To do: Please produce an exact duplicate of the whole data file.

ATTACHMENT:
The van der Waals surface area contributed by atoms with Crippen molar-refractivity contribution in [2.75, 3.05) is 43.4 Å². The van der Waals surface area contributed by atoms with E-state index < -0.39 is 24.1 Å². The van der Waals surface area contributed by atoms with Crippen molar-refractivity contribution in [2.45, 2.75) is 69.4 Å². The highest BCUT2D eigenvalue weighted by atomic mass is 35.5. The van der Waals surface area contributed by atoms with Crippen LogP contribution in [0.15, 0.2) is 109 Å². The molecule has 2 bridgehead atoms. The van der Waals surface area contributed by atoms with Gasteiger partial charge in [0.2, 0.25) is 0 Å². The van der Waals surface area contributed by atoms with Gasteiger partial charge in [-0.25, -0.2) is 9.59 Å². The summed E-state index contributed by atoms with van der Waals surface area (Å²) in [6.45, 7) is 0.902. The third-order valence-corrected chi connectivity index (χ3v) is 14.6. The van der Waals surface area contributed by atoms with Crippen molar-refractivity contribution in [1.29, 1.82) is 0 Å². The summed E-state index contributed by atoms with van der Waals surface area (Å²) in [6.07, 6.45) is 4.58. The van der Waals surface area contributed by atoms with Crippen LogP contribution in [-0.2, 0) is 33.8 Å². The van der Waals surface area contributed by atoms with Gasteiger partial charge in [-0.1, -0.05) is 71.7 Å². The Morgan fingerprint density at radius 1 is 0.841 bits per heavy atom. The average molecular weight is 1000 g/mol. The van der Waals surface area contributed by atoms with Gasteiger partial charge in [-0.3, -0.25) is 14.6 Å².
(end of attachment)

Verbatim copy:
The van der Waals surface area contributed by atoms with Crippen molar-refractivity contribution in [2.75, 3.05) is 43.4 Å². The van der Waals surface area contributed by atoms with E-state index < -0.39 is 24.1 Å². The van der Waals surface area contributed by atoms with Crippen molar-refractivity contribution in [2.45, 2.75) is 69.4 Å². The highest BCUT2D eigenvalue weighted by atomic mass is 35.5. The van der Waals surface area contributed by atoms with Crippen LogP contribution in [0.15, 0.2) is 109 Å². The molecule has 2 bridgehead atoms. The van der Waals surface area contributed by atoms with Gasteiger partial charge in [0.2, 0.25) is 0 Å². The van der Waals surface area contributed by atoms with Gasteiger partial charge in [-0.25, -0.2) is 9.59 Å². The summed E-state index contributed by atoms with van der Waals surface area (Å²) in [6.45, 7) is 0.902. The third-order valence-corrected chi connectivity index (χ3v) is 14.6. The van der Waals surface area contributed by atoms with Crippen molar-refractivity contribution in [1.29, 1.82) is 0 Å². The summed E-state index contributed by atoms with van der Waals surface area (Å²) in [6.07, 6.45) is 4.58. The van der Waals surface area contributed by atoms with Crippen LogP contribution in [-0.2, 0) is 33.8 Å². The van der Waals surface area contributed by atoms with Gasteiger partial charge in [-0.1, -0.05) is 71.7 Å². The Morgan fingerprint density at radius 1 is 0.841 bits per heavy atom. The average molecular weight is 1000 g/mol. The van der Waals surface area contributed by atoms with Gasteiger partial charge in [-0.3, -0.25) is 14.6 Å².